CAMP DELARAM II, HELMAND PROVINCE, Afghanistan --
As a hail of gunfire overcame their convoy, a Marine and his teammate dismounted and pursued the enemy aggressors. At the site of his partner’s leg wound, he charged through the enemy’s machine gun fire, bringing the fight to them.
Standing at attention, Warrant Officer John Hermann, platoon commander of 1st Explosive Ordinance Disposal platoon, 1st EOD Company, 1st Marine Logistics Group (Forward), and all in attendance listened as his citation was read, citing the heroic actions carried out by Hermann on that day in Helmand province.
“It’s important for the other Marines and sailors to see the kind of hero that we have amongst us,” said Brig. Gen. Charles Hudson, commanding general of 1st Marine Logistics Group, from Zirconia, N.C. “This Marine is, in fact, a hero. He moved to the sound of the guns and exhibited bravery under fire, he saved a wounded Marine, and he also killed the enemy along the way.”
Hermann deployed for the first time in 2003 during the initial invasion in Iraq shortly after making a lateral move from infantry to explosive ordnance disposal, redeploying to Iraq again in 2004. His first deployment to Afghanistan was at the end of 2007. Currently deployed to Delaram in the Nimruz province, Hermann is managing various EOD teams operating within the battalions working with RCT-2.
In 2007, then Hermann was attached to Company B, 1st Marine Special Operations Battalion, out of Marine Corps Base Camp Pendleton. Deployed from November 2007 to April 2008, they conducted combat operations throughout Helmand province.
“The routines were different; sometimes we would go out for a few days to do humanitarian assistance operations and provide medical services to different villages,” said Hermann.
During the deployment, enemy engagements were frequent according to Hermann.
“It was about 50/50. It wasn’t every single day that we were out, but it did happen,” said Hermann.
During a recon patrol that also included providing medical care for tribal personnel, the enemy bit off more than they could chew.
“It was one of our longer reconnaissance patrols,” said Hermann. “We had hit a few of the towns in the western cluster. We did [Medical Civil Assistance Program]-type things. The locals were happy to see us, it was nothing too exciting.”
After a day of providing medical care to villagers and getting acquainted with the populace, the convoy found a place in the desert to sleep overnight. The next morning, they approached a town called Dahaneh with the intent of setting up another MEDCAP.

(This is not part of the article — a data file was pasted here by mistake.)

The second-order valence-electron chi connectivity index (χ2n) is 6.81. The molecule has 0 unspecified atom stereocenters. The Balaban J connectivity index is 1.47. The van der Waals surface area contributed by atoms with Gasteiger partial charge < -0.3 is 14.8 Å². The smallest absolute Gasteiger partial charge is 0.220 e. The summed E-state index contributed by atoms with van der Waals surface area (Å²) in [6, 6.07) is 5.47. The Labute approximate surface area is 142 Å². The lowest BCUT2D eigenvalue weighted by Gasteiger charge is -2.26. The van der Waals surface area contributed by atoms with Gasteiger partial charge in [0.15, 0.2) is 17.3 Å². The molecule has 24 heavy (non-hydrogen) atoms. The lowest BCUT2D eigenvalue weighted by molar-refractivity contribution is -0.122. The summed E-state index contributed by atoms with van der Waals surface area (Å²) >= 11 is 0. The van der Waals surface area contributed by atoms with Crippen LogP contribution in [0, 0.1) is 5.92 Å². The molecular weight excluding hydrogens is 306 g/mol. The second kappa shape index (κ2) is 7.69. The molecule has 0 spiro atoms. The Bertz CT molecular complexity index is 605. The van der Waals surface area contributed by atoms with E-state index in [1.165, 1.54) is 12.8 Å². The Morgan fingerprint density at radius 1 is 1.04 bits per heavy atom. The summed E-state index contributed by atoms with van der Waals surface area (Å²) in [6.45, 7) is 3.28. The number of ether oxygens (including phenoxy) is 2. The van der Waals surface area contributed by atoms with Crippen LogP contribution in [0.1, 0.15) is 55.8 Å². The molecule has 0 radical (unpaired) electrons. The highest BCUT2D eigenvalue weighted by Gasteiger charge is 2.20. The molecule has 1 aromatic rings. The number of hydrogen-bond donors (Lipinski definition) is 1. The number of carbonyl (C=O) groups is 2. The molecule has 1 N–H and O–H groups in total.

“Generally if there was going to be any kind of contact within a village, it would already be abandoned by women and children, or you would see them egress from the town as you make your way into the village, but that wasn’t the case on that day. They were everywhere. They didn’t expect us.”
According to Hermann, they were in the village less than five minutes when everything started happening.
After they arrived in town, the second vehicle in their convoy was struck with a rocket propelled grenade.
“As soon as it impacted the vehicle [the gunner] yelled contact right,” said Hermann. “It was funny because the RPG didn’t detonate; it bounced off the truck then landed on the ground. That is when everything else started.”
After the Marine yelled contact, more fire came upon the convoy. With women and children still occupying the general vicinity, it was difficult to fire on known targets, according to Hermann.
“People were running to take cover so you had to be very mindful of what you were doing and where your targets were,” said Hermann. “Once that happened, we identified where the insurgents appeared to be firing at us from, so we made the decision to dismount and assault through the ambush.”
Alongside Sgt. Kurt Zimmerman, the vehicle commander for victor one, Hermann and Zimmerman pushed into the village, finding cover behind a building. After reaching that point, they had a better view of the enemy. As they began to close width on the enemy, the enemy fire became more accurate, according to Hermann.
Between the opposing forces lied an open field. While taking cover from a building, enemy fire still impacting around them, Zimmerman and Hermann made the decision to cross the field and eliminate the enemy threat.
“We took off, Zimmerman was right behind me,” said Hermann. “We couldn’t have gotten 10 or 15 yards and he was shot in the left leg.”
Successfully making it to the trench line, Hermann jumped in and destroyed the two man machine-gun team with his M4 semi-automatic rifle. Hermann then made his way back to his teammate to help dress his wound.
“At that point, Zimmerman had crawled back behind the corner of a building, struggling to get his tourniquet on,” said Hermann. “I applied his tourniquet and dressed his wound.”
Shortly after, an additional machinegun opened fire on Zimmerman and Hermann’s position. At that point, another fire team appeared with a corpsman, reinforcing their position.
“We passed Zimmerman off to the doc to ensure his wound was taken care of properly,” said Hermann. “At that point, we finished clearing through the town.”
As the fire team advanced with Hermann, the team’s assault resulted in the demise of another 11 insurgents. When asked about his reason for returning to aid Zimmerman after crossing an open field under enemy fire once before, the answer was quite simple.
“I couldn’t leave him,” said Hermann. “He would have done the same for me.”
Hermann attributes the success of his team surviving that day to two things: training and teamwork.
“Honestly, you don’t have time to sit and think about what’s going on,” said Hermann. “You rely on your training. You do what you’re taught. It’s a team effort. It’s never just one guy. People talk about heroics. Heroics happen every single day out here, it doesn’t matter what unit you’re in.”